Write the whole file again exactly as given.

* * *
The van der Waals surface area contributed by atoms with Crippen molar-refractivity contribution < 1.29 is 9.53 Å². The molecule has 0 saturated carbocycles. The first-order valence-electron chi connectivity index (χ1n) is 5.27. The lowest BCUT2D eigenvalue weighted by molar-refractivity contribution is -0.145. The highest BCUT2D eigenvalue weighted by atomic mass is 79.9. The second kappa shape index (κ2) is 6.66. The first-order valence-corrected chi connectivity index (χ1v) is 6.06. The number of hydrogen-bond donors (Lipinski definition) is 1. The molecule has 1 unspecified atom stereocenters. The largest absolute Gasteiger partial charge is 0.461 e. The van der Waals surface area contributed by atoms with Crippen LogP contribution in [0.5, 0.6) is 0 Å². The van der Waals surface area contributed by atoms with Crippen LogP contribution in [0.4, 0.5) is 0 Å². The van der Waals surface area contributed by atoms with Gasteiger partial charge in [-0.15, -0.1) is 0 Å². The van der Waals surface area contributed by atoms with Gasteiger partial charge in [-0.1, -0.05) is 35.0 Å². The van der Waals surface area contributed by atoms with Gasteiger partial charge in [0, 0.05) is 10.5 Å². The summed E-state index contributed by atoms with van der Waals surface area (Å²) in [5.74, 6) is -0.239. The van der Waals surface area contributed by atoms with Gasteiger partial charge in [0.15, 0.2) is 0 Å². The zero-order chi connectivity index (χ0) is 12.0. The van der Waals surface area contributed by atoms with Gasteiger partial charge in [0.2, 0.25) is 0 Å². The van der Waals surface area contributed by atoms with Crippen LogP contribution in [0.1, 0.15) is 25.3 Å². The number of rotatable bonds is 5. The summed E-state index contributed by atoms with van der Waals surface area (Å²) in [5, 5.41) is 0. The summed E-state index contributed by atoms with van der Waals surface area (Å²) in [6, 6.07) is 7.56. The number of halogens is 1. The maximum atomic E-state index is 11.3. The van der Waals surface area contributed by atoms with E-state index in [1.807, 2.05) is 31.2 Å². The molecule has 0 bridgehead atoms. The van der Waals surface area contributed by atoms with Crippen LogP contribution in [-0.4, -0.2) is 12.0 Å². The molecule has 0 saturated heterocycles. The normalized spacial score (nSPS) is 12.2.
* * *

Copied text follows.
The van der Waals surface area contributed by atoms with Crippen molar-refractivity contribution < 1.29 is 9.53 Å². The molecule has 0 saturated carbocycles. The first-order valence-electron chi connectivity index (χ1n) is 5.27. The lowest BCUT2D eigenvalue weighted by molar-refractivity contribution is -0.145. The highest BCUT2D eigenvalue weighted by atomic mass is 79.9. The second kappa shape index (κ2) is 6.66. The first-order valence-corrected chi connectivity index (χ1v) is 6.06. The number of hydrogen-bond donors (Lipinski definition) is 1. The molecule has 1 unspecified atom stereocenters. The largest absolute Gasteiger partial charge is 0.461 e. The van der Waals surface area contributed by atoms with Crippen LogP contribution in [0.5, 0.6) is 0 Å². The van der Waals surface area contributed by atoms with Crippen LogP contribution in [0.4, 0.5) is 0 Å². The van der Waals surface area contributed by atoms with Gasteiger partial charge in [-0.15, -0.1) is 0 Å². The van der Waals surface area contributed by atoms with Gasteiger partial charge in [-0.1, -0.05) is 35.0 Å². The van der Waals surface area contributed by atoms with Gasteiger partial charge in [0, 0.05) is 10.5 Å². The summed E-state index contributed by atoms with van der Waals surface area (Å²) in [5.74, 6) is -0.239. The van der Waals surface area contributed by atoms with Gasteiger partial charge in [0.15, 0.2) is 0 Å². The zero-order chi connectivity index (χ0) is 12.0. The van der Waals surface area contributed by atoms with Gasteiger partial charge in [0.2, 0.25) is 0 Å². The van der Waals surface area contributed by atoms with Crippen LogP contribution in [0.1, 0.15) is 25.3 Å². The number of rotatable bonds is 5. The summed E-state index contributed by atoms with van der Waals surface area (Å²) in [5, 5.41) is 0. The summed E-state index contributed by atoms with van der Waals surface area (Å²) in [6, 6.07) is 7.56. The number of halogens is 1. The maximum atomic E-state index is 11.3. The van der Waals surface area contributed by atoms with E-state index in [1.807, 2.05) is 31.2 Å². The molecule has 0 bridgehead atoms. The van der Waals surface area contributed by atoms with Crippen LogP contribution in [-0.4, -0.2) is 12.0 Å². The molecule has 0 saturated heterocycles. The normalized spacial score (nSPS) is 12.2.